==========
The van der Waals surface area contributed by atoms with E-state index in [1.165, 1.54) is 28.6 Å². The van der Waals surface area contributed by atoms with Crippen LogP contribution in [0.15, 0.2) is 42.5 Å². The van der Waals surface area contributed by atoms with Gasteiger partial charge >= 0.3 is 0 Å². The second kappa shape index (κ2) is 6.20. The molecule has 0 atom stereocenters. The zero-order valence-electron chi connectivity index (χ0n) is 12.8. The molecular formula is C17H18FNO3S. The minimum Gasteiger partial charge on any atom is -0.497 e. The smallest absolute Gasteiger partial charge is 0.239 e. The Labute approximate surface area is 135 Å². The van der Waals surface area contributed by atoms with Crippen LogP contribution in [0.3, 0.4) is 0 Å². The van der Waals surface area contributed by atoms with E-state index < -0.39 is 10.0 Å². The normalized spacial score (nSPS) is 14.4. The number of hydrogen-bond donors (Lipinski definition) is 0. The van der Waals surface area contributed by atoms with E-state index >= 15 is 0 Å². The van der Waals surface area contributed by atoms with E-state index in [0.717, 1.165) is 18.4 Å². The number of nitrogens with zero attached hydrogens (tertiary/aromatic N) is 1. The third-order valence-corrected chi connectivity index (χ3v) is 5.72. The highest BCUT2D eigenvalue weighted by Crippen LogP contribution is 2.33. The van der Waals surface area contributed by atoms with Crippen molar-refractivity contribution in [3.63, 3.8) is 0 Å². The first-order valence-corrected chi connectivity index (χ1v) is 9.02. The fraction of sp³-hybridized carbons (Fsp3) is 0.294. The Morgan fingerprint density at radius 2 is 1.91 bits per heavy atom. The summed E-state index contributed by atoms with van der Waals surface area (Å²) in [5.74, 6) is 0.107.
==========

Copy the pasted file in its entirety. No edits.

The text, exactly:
The van der Waals surface area contributed by atoms with E-state index in [1.165, 1.54) is 28.6 Å². The van der Waals surface area contributed by atoms with Crippen LogP contribution in [0.15, 0.2) is 42.5 Å². The van der Waals surface area contributed by atoms with Gasteiger partial charge >= 0.3 is 0 Å². The second kappa shape index (κ2) is 6.20. The molecule has 0 atom stereocenters. The zero-order valence-electron chi connectivity index (χ0n) is 12.8. The molecular formula is C17H18FNO3S. The minimum Gasteiger partial charge on any atom is -0.497 e. The smallest absolute Gasteiger partial charge is 0.239 e. The Labute approximate surface area is 135 Å². The van der Waals surface area contributed by atoms with Crippen LogP contribution in [0.3, 0.4) is 0 Å². The van der Waals surface area contributed by atoms with E-state index < -0.39 is 10.0 Å². The normalized spacial score (nSPS) is 14.4. The number of hydrogen-bond donors (Lipinski definition) is 0. The van der Waals surface area contributed by atoms with E-state index >= 15 is 0 Å². The van der Waals surface area contributed by atoms with E-state index in [0.717, 1.165) is 18.4 Å². The number of nitrogens with zero attached hydrogens (tertiary/aromatic N) is 1. The third-order valence-corrected chi connectivity index (χ3v) is 5.72. The highest BCUT2D eigenvalue weighted by Crippen LogP contribution is 2.33. The van der Waals surface area contributed by atoms with Crippen molar-refractivity contribution in [3.63, 3.8) is 0 Å². The first-order valence-corrected chi connectivity index (χ1v) is 9.02. The fraction of sp³-hybridized carbons (Fsp3) is 0.294. The Morgan fingerprint density at radius 2 is 1.91 bits per heavy atom. The summed E-state index contributed by atoms with van der Waals surface area (Å²) in [5.74, 6) is 0.107.